Ted Cruz Didn't Mince Words When Ripping Into Antony Blinken
Tucker Carlson Thinks There's Some Deep State Games at Play Over Newsweek Article
Jen Psaki's Book Lands Her in More Hot Water
Biden Admin Admits Release of Gas Reserves Is 'Timed' to Lower Prices Before...
BREAKING: Here's Why RNC HQ Was Placed on Locked Down This Morning
Zelensky's Term Should Have Ended on Monday. Here's Why He's Still in Power.
'Shameful': Three Nations Announce They Are Recognizing a Palestinian State
WaPo Gets a New Headline Suggestion for Story on Florida Meteorologist's Criticism of...
NJ Gym Owner Who Defied State Orders to Close During Pandemic Sees 'Major...
Here's Who Won California's Special Election to Fill McCarthy’s Seat
What Raisi’s Death Means for Iran, the World
Trump Was Asked About Policies Restricting Birth Control. Here's What He Said.
This Republican Senate Candidate Wants to Codify Roe v. Wade
What an Expert Witness for Trump's Defense Would Have Told Jurors If He...
Is Oreo About to Be the Next Bud Light?

SCOTUS Denies Local Seattle Franchises’ Challenge to Minimum Wage Law

In a blow to Seattle businesses, the Supreme Court has rejected a challenge to the state’s controversial $15/hour minimum wage law. The law, which went into effect in April 2015, demands that a business franchise of 500 employees or more honor the minimum wage hike. It was the first state in the nation to make such a wage jump.


At the time of the law’s passage, IFA President and CEO Steve Caldeira called it discriminatory.

“Hundreds of small, locally-owned businesses and thousands of their employees are unfairly threatened by Seattle’s new law. We are not seeking special treatment for franchisees, we are just seeking equal treatment. The city’s minimum wage statute arbitrarily and illegally discriminates against franchisees and significantly increases their labor costs in ways that will harm their businesses, employees, consumers and Seattle’s economy,” said Steve Caldeira, IFA president & CEO. “We hope the court will block the ordinance to save jobs and prevent Seattle from unfairly singling out one type of business – a franchise – for punitive treatment.”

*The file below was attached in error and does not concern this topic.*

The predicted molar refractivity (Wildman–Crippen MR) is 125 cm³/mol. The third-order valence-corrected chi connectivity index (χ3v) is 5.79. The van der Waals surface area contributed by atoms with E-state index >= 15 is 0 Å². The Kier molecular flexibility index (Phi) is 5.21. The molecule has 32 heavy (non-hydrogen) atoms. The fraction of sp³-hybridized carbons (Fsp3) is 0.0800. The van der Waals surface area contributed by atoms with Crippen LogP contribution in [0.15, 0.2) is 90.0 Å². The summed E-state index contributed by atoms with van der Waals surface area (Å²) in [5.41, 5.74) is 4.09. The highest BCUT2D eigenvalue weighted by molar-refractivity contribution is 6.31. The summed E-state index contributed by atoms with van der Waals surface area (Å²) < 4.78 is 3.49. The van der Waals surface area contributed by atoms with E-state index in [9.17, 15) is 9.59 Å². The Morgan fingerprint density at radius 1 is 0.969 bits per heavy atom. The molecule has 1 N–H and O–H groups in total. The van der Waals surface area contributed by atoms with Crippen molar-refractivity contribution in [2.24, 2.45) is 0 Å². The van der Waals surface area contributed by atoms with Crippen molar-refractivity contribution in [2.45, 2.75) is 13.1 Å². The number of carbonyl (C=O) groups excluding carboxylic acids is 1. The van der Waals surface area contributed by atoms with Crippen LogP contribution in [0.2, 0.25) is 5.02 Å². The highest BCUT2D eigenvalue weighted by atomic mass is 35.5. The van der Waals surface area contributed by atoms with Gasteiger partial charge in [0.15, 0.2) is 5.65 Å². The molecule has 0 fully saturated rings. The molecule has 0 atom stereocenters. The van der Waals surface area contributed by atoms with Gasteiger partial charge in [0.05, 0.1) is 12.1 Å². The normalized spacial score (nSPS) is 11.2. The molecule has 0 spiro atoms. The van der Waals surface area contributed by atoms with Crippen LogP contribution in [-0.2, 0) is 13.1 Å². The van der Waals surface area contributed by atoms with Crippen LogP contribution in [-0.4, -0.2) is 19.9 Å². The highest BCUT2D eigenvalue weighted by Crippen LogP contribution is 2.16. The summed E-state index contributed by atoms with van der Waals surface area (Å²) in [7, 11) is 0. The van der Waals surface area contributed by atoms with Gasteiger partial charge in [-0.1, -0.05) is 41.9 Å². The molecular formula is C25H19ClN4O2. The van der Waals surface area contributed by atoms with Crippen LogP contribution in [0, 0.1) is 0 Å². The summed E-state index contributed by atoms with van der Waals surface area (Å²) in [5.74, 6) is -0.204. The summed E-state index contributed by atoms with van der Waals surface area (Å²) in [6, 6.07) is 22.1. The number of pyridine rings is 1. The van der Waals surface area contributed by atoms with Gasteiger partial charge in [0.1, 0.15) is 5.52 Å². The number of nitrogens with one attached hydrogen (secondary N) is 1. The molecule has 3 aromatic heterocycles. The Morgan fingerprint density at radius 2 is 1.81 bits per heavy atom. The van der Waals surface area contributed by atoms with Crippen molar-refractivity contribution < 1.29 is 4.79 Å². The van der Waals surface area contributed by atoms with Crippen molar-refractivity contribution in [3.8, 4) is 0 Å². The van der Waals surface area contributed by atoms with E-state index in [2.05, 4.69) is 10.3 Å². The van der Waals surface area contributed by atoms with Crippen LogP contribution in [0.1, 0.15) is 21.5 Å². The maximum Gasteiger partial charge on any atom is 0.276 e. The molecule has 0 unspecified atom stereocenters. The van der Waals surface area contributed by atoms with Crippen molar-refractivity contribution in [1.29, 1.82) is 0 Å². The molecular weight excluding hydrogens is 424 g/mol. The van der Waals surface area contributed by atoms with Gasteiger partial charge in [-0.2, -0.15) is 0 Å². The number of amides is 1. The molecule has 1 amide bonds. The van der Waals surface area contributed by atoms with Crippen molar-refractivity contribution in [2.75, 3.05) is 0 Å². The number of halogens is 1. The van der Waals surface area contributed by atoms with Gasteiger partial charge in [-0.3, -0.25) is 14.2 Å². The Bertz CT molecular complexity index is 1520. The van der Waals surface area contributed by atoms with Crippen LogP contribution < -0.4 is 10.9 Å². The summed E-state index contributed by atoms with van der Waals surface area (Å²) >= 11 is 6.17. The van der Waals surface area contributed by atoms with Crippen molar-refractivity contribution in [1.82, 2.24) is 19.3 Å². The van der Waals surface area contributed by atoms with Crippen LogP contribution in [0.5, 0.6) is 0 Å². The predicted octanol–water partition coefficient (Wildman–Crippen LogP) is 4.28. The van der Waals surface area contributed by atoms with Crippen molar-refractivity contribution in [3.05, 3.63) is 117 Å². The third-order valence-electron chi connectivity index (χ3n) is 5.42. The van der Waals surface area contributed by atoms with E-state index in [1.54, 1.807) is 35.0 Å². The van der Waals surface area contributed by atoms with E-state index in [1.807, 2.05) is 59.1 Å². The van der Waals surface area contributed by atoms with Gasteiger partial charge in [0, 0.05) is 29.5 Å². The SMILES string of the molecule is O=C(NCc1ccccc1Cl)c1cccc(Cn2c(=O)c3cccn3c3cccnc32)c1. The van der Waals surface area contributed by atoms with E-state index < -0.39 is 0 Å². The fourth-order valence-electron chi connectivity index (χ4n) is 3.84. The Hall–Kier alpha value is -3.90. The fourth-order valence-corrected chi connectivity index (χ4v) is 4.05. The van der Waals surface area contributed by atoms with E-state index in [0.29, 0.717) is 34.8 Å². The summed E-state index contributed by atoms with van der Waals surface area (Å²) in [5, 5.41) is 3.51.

In International Franchise Association v. City of Seattle, local franchises argued the law would place a heavy burden on local businesses, placing them in the same boat as larger companies like McDonald’s, instead of allowing them to continue operating as independent entities. Union officials pushed back, arguing franchisees enjoy special advantages that aren’t offered to other businesses. Luckily for the "Fight for 15" crowd, the hike doesn't look like it's going anywhere after SCOTUS put the case to a halt. 


Seattle is also reeling from May Day protests, where angry pro-unionists carried Molotov cocktails, bricks and other weapons to “peacefully” demonstrate on behalf of workers’ rights. 

Join the conversation as a VIP Member


Trending on Townhall Videos